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Request a woman scientist: A database for diversifying the public face of science

Request a woman scientist: A database for diversifying the public face of science

  • Elizabeth A. McCullagh, 
  • Katarzyna Nowak, 
  • Anne Pogoriler, 
  • Jessica L. Metcalf, 
  • Maryam Zaringhalam, 
  • T. Jane Zelikova


A global online register of women scientists, ready to share their science, was established by a cohort of volunteer women from the grassroots organization 500 Women Scientists on January 17th, 2018. In less than one year, the database “Request a Woman Scientist” comprised over 7,500 women from 174 scientific disciplines and 133 countries. The database is built upon a voluntary questionnaire regarding career stage, degree, scientific discipline, geographic location, and other self-identifying dimensions of representation. The information was visualized using the software platform Tableau, with dropdown menus that help query the database and output a list of names, email addresses, and websites. The biological sciences and women scientists from the United States of America were best represented in the database. A survey of women in the database conducted in November 2018 showed that of 1,278 respondents, 11% had been contacted since signing up for a variety of engagements, including media, peer review, panel participation, educational outreach, and professional/research connections. These engagements resulted in consultations for articles, video chats with students, and speaking opportunities at conferences and events. With improved functionality and marketing, outreach in the global south, and future translation in other languages, this database will further promote the profile and participation of women scientists across society, which in turn will benefit the advancement of science.

Request a Woman Scientist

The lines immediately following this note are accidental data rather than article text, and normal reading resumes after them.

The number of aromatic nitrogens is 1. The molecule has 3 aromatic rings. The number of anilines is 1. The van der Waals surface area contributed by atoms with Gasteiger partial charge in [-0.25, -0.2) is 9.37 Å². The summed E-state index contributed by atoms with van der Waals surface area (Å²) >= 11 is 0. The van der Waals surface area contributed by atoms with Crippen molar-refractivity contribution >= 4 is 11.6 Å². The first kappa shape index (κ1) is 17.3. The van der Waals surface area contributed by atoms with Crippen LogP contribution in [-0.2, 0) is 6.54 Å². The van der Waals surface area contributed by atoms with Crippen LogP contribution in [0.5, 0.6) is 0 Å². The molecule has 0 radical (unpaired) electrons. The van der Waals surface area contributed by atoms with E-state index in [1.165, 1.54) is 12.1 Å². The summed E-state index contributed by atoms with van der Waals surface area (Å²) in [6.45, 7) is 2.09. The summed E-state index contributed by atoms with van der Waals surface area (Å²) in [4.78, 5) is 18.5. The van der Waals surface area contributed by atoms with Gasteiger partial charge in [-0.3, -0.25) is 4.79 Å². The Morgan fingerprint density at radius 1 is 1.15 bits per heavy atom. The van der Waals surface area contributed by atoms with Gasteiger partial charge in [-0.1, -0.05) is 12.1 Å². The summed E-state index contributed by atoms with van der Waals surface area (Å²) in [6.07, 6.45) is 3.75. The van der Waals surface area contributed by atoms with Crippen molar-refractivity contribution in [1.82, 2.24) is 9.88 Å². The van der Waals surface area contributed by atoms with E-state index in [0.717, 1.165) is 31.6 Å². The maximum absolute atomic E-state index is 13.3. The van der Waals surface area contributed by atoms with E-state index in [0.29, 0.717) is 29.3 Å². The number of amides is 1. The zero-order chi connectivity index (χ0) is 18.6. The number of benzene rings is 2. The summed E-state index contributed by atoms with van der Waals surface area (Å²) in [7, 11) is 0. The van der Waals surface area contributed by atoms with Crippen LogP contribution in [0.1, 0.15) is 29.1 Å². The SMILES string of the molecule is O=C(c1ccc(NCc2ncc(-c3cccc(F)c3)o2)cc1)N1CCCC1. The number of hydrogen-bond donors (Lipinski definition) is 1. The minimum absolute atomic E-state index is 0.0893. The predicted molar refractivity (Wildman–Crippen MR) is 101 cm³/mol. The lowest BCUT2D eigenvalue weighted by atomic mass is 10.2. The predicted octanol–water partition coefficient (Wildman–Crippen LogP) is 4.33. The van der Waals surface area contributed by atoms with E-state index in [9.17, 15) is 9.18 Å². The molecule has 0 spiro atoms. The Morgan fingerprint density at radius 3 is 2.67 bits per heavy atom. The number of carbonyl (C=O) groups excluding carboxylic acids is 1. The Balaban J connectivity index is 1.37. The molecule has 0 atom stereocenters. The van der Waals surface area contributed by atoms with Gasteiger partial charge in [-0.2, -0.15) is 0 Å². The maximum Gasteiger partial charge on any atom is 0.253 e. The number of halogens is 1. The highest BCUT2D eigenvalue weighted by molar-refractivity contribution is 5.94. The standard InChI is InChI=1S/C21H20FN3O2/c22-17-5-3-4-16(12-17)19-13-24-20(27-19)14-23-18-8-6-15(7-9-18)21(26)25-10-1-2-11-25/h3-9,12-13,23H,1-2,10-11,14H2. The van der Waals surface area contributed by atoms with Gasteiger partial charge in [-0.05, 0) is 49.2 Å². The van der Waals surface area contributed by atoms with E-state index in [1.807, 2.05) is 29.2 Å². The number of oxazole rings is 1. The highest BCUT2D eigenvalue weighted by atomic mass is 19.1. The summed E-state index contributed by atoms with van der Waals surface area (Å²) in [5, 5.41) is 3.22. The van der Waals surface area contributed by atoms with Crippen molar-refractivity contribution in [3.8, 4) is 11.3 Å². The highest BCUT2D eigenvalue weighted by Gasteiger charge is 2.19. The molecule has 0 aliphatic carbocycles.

On January 17th, 2018, 500 Women Scientists (Box 1) launched the Request a Woman Scientist platform ( to provide an easy to use tool to increase representation of women scientists in the scientific community and public sphere. The idea came from repeated experiences of seeing all men panels (“manels”) and women’s scientific expertise often excluded in the public realm. A 2017 study analyzing colloquium speakers at 50 prestigious universities found that men were invited to give twice as many talks about their research as women [1]. Conference and symposium organizers repeatedly use the same excuses for this imbalance—from “We tried to find a woman to speak on this panel, but we didn’t know any women who work on this topic” to “All the women we asked said no or were unavailable.” The gender gap in scientific forums trickles down into representations of scientists in the media. Women experts are less likely to be cited as sources in news articles about scientific developments, even though they are more engaged in science outreach and communication compared to their male colleagues [2,3]. The underrepresentation of women perpetuates a broader issue in science—expertise relayed to the public does not reflect the true diversity of people and perspectives in science today and across society at large. Furthermore, the lack of visibility of women experts reinforces the idea that science can only be accessed and informed by people who conform to the white male scientist stereotype. These stereotypes influence the next generation’s perceptions of who can practice science. For instance, in a 2018 study, only three in 10 US children drew a woman scientist when asked to draw a picture of what a scientists looks like [4]. That figure, however meager, is a marked improvement from when the surveys and the first study was conducted between in 1966, 1977, and 1983, respectively, when only 1% of children drew women scientists [5].